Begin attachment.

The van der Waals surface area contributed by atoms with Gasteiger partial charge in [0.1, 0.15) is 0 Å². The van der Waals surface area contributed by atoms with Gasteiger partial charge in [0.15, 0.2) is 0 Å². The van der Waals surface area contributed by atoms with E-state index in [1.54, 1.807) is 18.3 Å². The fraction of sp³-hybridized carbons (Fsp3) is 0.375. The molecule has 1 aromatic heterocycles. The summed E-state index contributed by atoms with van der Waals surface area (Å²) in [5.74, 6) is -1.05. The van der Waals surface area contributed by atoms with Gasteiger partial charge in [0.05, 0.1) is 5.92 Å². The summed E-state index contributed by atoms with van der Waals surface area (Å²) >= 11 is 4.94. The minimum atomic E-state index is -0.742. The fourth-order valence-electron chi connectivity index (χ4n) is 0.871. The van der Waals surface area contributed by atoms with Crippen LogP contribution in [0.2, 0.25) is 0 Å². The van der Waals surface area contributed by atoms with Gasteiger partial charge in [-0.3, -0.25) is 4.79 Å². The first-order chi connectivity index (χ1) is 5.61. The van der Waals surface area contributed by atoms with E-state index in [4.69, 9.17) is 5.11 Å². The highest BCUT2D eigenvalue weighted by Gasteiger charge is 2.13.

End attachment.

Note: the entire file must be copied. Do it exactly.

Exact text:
The van der Waals surface area contributed by atoms with Gasteiger partial charge in [0.1, 0.15) is 0 Å². The van der Waals surface area contributed by atoms with Gasteiger partial charge in [0.15, 0.2) is 0 Å². The van der Waals surface area contributed by atoms with E-state index in [1.54, 1.807) is 18.3 Å². The fraction of sp³-hybridized carbons (Fsp3) is 0.375. The molecule has 1 aromatic heterocycles. The summed E-state index contributed by atoms with van der Waals surface area (Å²) in [5.74, 6) is -1.05. The van der Waals surface area contributed by atoms with Gasteiger partial charge in [0.05, 0.1) is 5.92 Å². The summed E-state index contributed by atoms with van der Waals surface area (Å²) >= 11 is 4.94. The minimum atomic E-state index is -0.742. The fourth-order valence-electron chi connectivity index (χ4n) is 0.871. The van der Waals surface area contributed by atoms with Crippen LogP contribution in [0.2, 0.25) is 0 Å². The van der Waals surface area contributed by atoms with Gasteiger partial charge in [-0.3, -0.25) is 4.79 Å². The first-order chi connectivity index (χ1) is 5.61. The van der Waals surface area contributed by atoms with E-state index in [4.69, 9.17) is 5.11 Å². The highest BCUT2D eigenvalue weighted by Gasteiger charge is 2.13.